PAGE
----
Re: Toroid Design .

  Jim -

  This is the first time I have heard that the Van deGraaf motor slows down
because of the upper electrode voltage. I thought the transfer of charges
from the belt to the inside of the sphere was because the potential on the
inside of the sphere was less than on the belt.

  John Couture


At 08:24 PM 12/21/98 -0700, you wrote:
>Original Poster: Jim Lux <jimlux-at-jpl.nasa.gov> 
>Tesla List wrote:
>> Original Poster: bertpool-at-ticnet-dot-com
>> Date forwarded:         Sat, 19 Dec 1998 14:00:43 -0700
>> The inside of a spherical or toroidal discharge electrode has zero volts
>> charge inside.
>Whoops, charge isn't measured in volts. Charge is, of course, measured
>in Coulombs (or electrons, for small charges), not volts. However, it is
>true that there is no net charge inside a conducting object (it is all
>on the outer surface).  The voltage that an object is at (relative to
>something else, of course), has to do with the force (Electromotive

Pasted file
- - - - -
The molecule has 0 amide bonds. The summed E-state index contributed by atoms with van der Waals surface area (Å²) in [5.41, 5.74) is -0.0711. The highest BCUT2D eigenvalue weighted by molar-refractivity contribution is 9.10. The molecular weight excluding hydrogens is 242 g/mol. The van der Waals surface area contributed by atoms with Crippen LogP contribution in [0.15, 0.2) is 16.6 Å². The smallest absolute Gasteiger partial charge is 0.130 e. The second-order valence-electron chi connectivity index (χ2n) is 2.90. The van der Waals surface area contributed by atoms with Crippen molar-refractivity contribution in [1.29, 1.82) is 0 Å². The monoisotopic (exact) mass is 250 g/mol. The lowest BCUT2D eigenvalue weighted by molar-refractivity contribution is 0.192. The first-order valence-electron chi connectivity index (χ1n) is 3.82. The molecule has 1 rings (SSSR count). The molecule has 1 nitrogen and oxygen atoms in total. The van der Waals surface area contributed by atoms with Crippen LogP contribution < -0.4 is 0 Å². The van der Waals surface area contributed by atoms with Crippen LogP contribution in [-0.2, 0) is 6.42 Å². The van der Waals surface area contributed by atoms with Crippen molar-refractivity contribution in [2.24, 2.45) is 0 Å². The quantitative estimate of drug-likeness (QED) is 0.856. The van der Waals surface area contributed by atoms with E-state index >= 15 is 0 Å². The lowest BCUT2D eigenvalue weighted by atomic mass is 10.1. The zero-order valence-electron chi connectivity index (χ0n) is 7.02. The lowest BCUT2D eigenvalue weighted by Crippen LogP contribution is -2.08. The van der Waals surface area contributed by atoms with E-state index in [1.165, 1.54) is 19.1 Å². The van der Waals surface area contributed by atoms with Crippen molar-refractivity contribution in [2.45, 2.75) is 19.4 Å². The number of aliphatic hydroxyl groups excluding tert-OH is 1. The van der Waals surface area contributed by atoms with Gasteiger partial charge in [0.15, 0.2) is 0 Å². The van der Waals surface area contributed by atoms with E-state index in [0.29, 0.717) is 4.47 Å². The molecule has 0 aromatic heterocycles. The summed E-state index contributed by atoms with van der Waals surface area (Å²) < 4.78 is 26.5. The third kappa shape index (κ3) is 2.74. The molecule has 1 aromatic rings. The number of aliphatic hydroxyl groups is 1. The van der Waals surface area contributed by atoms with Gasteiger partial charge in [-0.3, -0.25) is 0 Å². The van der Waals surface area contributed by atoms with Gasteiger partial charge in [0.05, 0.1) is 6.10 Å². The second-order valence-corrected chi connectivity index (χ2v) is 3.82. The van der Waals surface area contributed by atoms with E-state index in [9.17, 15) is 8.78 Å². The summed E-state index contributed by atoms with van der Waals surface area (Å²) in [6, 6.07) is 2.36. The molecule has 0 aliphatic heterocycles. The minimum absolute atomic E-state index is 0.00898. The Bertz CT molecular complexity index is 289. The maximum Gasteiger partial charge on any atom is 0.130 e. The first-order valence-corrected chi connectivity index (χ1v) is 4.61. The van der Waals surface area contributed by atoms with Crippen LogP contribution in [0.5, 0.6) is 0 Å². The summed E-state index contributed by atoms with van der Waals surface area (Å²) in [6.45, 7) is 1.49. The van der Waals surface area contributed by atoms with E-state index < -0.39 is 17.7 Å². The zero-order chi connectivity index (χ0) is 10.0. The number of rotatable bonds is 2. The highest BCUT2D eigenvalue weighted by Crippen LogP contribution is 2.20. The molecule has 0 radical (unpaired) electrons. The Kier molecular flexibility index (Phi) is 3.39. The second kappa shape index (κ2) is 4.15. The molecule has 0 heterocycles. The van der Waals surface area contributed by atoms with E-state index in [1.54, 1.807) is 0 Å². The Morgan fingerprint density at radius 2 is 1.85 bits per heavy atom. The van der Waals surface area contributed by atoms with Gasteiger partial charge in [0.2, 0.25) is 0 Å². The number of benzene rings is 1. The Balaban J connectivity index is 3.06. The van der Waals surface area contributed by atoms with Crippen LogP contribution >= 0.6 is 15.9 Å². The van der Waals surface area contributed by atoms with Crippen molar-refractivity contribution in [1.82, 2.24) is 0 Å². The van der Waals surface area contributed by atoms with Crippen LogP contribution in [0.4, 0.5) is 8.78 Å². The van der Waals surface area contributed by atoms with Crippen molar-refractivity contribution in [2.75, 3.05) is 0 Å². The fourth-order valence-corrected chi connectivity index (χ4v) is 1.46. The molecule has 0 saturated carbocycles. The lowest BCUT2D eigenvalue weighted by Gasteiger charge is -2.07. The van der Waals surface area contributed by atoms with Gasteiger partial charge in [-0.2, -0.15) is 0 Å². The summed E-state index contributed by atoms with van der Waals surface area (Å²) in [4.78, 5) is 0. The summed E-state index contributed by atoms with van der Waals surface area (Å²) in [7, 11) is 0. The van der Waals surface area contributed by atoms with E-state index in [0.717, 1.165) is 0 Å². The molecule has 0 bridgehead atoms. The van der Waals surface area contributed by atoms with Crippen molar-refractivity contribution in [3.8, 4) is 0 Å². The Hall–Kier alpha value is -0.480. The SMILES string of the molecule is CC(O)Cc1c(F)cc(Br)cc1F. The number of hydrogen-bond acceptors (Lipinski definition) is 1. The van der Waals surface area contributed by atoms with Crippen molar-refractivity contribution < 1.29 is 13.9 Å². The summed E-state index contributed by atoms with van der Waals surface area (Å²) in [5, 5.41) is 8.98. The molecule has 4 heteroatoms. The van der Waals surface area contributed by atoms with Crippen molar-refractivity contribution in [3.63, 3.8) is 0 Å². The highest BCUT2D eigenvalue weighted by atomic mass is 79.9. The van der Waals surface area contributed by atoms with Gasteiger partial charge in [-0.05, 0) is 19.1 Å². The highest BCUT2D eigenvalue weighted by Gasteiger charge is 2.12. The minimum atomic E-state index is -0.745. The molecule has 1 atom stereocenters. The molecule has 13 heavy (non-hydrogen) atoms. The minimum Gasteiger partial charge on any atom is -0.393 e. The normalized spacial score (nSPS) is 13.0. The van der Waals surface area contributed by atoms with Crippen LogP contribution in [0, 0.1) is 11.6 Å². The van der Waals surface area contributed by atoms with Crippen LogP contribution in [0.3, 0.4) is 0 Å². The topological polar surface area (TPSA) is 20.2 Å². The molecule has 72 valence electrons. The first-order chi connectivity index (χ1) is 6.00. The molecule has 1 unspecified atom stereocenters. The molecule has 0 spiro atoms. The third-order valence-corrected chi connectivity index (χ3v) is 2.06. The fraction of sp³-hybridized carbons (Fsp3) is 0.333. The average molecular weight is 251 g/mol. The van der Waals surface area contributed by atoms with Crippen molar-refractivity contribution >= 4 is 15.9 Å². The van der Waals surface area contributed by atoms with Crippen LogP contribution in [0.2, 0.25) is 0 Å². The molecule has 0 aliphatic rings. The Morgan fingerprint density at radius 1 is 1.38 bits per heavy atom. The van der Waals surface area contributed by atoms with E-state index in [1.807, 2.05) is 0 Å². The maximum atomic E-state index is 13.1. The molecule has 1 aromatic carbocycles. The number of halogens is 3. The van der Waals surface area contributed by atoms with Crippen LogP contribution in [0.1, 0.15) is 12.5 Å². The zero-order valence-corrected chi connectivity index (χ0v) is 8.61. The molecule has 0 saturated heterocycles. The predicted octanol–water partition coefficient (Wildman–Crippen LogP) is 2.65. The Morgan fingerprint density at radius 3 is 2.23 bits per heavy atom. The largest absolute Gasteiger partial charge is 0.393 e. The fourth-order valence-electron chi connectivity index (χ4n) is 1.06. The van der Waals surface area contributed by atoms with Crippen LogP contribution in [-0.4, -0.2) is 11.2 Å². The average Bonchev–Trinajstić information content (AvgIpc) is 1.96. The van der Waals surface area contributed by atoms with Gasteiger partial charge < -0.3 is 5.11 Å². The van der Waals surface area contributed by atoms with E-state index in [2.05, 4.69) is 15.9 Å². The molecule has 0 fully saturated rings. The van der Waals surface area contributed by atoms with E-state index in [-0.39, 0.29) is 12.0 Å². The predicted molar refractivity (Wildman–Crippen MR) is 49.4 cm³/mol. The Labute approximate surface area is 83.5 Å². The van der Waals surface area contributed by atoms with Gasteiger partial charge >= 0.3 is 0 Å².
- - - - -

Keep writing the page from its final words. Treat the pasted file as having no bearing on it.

>Force = EMF (measured in volts) required to get an additional charge to
>the object. The higher the voltage, the harder you have to push that
>incremental charge. This is why a Van deGraaf motor slows down as the
>the upper electrode voltage increases: it has to work harder to
>transport the charge to the electrode.
>  It does not matter whether you fill the inside with balls of
>> aluminum foil or even with Greg Leyhs (see his web site for a good
>> example), they will have no charge on them.  The surrounding electrode
>> effectively shields them.  The Tesla coil does not see anything inside the
>> toroid.  The outside, however is a different matter.  Hemispheres on the
>> surface of a toroid just may increase the effective capacitance (Tesla
>> constructed his largest top this way).
>I think that Tesla was using small hemispheres as a construction aid,
>not because a bumpy surface has higher C. He commented in several places
>that you can construct something of large effective radius (for higher
>voltage before breakdown) by combining things of smaller radius close
>together. Electrostatic field calculations, although tedious for any
>practical system, will confirm this. Some more modern practical
>applications include the construction of huge toroids used for testing
>at the IREC HV research center in Canada, field control rings on EHV
>transmission line terminations, and, of course, Greg Leyh's top load
>made from tubing welded into a sphere.
>> Bert Pool
>Jim Lux                               Jet Propulsion Laboratory
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